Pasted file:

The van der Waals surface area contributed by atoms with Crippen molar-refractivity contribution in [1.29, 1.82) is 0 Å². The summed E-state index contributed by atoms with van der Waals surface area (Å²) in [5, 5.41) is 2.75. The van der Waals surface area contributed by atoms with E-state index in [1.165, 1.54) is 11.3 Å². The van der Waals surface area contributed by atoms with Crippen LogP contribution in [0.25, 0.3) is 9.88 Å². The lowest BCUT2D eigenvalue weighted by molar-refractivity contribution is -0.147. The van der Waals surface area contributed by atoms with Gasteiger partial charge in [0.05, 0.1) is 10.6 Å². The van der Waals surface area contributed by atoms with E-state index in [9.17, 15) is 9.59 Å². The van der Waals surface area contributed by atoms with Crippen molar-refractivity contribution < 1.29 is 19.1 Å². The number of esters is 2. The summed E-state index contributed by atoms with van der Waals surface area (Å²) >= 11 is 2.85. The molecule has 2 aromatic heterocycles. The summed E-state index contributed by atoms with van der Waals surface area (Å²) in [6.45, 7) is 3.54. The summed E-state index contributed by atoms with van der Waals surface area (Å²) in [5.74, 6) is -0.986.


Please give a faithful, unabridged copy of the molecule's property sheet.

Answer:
The van der Waals surface area contributed by atoms with Crippen molar-refractivity contribution in [1.29, 1.82) is 0 Å². The summed E-state index contributed by atoms with van der Waals surface area (Å²) in [5, 5.41) is 2.75. The van der Waals surface area contributed by atoms with E-state index in [1.165, 1.54) is 11.3 Å². The van der Waals surface area contributed by atoms with Crippen LogP contribution in [0.25, 0.3) is 9.88 Å². The lowest BCUT2D eigenvalue weighted by molar-refractivity contribution is -0.147. The van der Waals surface area contributed by atoms with Gasteiger partial charge in [0.05, 0.1) is 10.6 Å². The van der Waals surface area contributed by atoms with E-state index in [9.17, 15) is 9.59 Å². The van der Waals surface area contributed by atoms with Crippen molar-refractivity contribution < 1.29 is 19.1 Å². The number of esters is 2. The summed E-state index contributed by atoms with van der Waals surface area (Å²) >= 11 is 2.85. The molecule has 2 aromatic heterocycles. The summed E-state index contributed by atoms with van der Waals surface area (Å²) in [6.45, 7) is 3.54. The summed E-state index contributed by atoms with van der Waals surface area (Å²) in [5.74, 6) is -0.986.